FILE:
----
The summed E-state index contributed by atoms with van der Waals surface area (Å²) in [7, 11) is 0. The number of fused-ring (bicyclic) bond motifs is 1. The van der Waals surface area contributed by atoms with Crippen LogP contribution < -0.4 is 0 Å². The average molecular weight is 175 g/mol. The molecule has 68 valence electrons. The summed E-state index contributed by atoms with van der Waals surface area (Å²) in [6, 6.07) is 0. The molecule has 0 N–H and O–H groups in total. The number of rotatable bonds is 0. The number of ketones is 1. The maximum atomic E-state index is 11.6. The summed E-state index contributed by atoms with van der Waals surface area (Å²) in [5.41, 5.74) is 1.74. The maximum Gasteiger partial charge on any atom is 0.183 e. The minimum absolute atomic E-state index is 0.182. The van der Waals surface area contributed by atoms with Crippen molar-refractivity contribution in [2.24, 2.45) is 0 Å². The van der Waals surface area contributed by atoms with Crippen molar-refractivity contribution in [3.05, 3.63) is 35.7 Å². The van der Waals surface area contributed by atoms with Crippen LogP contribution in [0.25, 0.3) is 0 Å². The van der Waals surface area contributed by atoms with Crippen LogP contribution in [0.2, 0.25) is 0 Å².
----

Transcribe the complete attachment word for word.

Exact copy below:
The summed E-state index contributed by atoms with van der Waals surface area (Å²) in [7, 11) is 0. The number of fused-ring (bicyclic) bond motifs is 1. The van der Waals surface area contributed by atoms with Crippen LogP contribution < -0.4 is 0 Å². The average molecular weight is 175 g/mol. The molecule has 68 valence electrons. The summed E-state index contributed by atoms with van der Waals surface area (Å²) in [6, 6.07) is 0. The molecule has 0 N–H and O–H groups in total. The number of rotatable bonds is 0. The number of ketones is 1. The maximum atomic E-state index is 11.6. The summed E-state index contributed by atoms with van der Waals surface area (Å²) in [5.41, 5.74) is 1.74. The maximum Gasteiger partial charge on any atom is 0.183 e. The minimum absolute atomic E-state index is 0.182. The van der Waals surface area contributed by atoms with Crippen molar-refractivity contribution in [2.24, 2.45) is 0 Å². The van der Waals surface area contributed by atoms with Crippen molar-refractivity contribution in [3.05, 3.63) is 35.7 Å². The van der Waals surface area contributed by atoms with Crippen LogP contribution in [0.25, 0.3) is 0 Å². The van der Waals surface area contributed by atoms with Crippen LogP contribution in [0.2, 0.25) is 0 Å².